Taipei-After Premier Lin Chuan (??) suggested that an idle nuclear reactor could be reactivated if necessary, a Cabinet spokesman clarified Monday that the reactor would only be used as a last resort to maintain an adequate supply of power.
"Unless there is no other way to keep power from running short, there are no safety concerns, and society agrees to reactivate the idle nuclear reactors, the reactors at the first and second nuclear power plants will not be restarted," Hsu Kuo-yung (???) said.
Hsu was responding to CNA questions about Lin's remarks in an interview with the Liberty Times published Monday that if people were worried about electricity shortages, there is a reactor at the Second Nuclear Power Plant in New Taipei that is on stand-by.
Though the reactor is not currently counted among Taiwan's operating power reserves, it could be used if a predictable shortage of power looms, Lin said.
He described the measure as a last resort and asked the business community to have faith in the availability of power in the future.
Taiwan currently has three aging nuclear power plants with a total of six reactors. At one point in June, only one of them -- the No. 1 reactor at the third nuclear power plant in southern Taiwan -- was operating.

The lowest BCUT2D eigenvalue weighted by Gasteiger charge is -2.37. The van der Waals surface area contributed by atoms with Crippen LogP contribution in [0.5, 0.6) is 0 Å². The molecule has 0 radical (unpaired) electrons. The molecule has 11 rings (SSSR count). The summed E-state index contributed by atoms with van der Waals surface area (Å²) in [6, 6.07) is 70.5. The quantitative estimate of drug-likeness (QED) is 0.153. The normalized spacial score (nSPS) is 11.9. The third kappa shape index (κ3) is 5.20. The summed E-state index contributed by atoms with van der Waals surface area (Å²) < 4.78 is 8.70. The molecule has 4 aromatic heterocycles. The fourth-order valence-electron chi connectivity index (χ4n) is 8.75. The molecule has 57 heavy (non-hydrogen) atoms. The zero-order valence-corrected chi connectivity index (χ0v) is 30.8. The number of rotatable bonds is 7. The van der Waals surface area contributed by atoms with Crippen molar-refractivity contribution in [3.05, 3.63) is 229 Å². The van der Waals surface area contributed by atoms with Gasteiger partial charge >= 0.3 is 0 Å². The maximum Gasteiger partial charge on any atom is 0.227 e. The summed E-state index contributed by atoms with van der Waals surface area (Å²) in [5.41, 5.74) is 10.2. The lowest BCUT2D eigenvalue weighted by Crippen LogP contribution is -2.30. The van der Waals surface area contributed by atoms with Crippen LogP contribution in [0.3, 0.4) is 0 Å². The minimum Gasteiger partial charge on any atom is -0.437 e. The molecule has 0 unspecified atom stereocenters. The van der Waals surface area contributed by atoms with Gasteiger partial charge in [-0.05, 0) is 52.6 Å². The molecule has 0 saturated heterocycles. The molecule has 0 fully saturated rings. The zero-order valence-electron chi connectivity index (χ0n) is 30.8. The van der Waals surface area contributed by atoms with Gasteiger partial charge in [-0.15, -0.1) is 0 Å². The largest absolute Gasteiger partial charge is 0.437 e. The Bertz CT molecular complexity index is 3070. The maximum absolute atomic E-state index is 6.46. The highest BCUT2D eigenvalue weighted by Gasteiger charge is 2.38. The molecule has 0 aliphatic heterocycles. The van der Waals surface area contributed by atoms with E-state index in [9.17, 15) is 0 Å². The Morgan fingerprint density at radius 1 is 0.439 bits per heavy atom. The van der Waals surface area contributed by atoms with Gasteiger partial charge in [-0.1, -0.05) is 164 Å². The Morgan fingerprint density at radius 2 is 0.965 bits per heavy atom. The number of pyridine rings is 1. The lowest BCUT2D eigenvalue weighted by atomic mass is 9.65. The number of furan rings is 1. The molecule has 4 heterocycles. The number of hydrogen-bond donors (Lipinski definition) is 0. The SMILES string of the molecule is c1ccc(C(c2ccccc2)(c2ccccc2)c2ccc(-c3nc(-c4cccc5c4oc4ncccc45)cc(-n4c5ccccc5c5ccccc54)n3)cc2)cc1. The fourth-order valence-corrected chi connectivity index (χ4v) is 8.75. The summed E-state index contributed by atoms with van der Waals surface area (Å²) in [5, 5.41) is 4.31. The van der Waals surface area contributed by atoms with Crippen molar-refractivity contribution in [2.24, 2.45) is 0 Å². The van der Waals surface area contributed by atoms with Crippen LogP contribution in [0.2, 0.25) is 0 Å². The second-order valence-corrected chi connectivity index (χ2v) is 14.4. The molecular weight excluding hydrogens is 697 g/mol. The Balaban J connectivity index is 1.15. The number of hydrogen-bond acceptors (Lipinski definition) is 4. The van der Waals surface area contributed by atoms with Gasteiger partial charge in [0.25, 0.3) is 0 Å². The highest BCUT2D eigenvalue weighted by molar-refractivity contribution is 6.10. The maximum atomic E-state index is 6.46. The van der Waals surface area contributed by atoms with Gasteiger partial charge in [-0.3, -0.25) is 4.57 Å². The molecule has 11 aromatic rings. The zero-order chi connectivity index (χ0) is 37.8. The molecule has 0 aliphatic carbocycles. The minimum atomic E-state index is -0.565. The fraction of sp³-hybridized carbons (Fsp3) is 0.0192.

As much as the government said it opposes nuclear power, state-run utility Taiwan Power Co. nonetheless got the go-ahead in June and July to restart two other reactors, one each at the second and third nuclear power plants, to ensure adequate power during the summer.
Those two reactors had been down for maintenance and repairs.
But authorities have not been open to reactivating either of the reactors at the first nuclear plant, which are scheduled to be decommissioned in 2018 and 2019, or the idle reactor at the second nuclear plant, a decision questioned by the business community after Taiwan suffered a major outage on Aug. 15.
Lin also stressed in the interview that the government will not delay the schedule to decommission the three nuclear power plants -- to be completed by 2025 -- or open the nearly completed fourth nuclear power plant, which has been mothballed since 2014 amid anti-nuclear protests.
But the government will review its plan on how the country will transition to a nuclear-free homeland by 2025, Lin said, and base it on Taipower's suggestion that there be an operating reserve margin of at least 7.2 percent of total power generation at peak consumption periods.
According to Taipower data, the three active nuclear reactors in Taiwan contributed 2,839.5 megawatts of electricity, or 8.6 percent of the total, on Monday.
To be able to become a nuclear-free home by 2025, the country has to increase the amount of electricity generated by liquefied natural gas to 50 percent of the total, with renewable energy accounting for another 20 percent and coal 30 percent, Lin said.
The premier also expressed confidence in wind power, which he expects will generate one gigawatt of power in 2021 and at least 3.5-4 GW by 2025.
Source: Focus Taiwan News Channel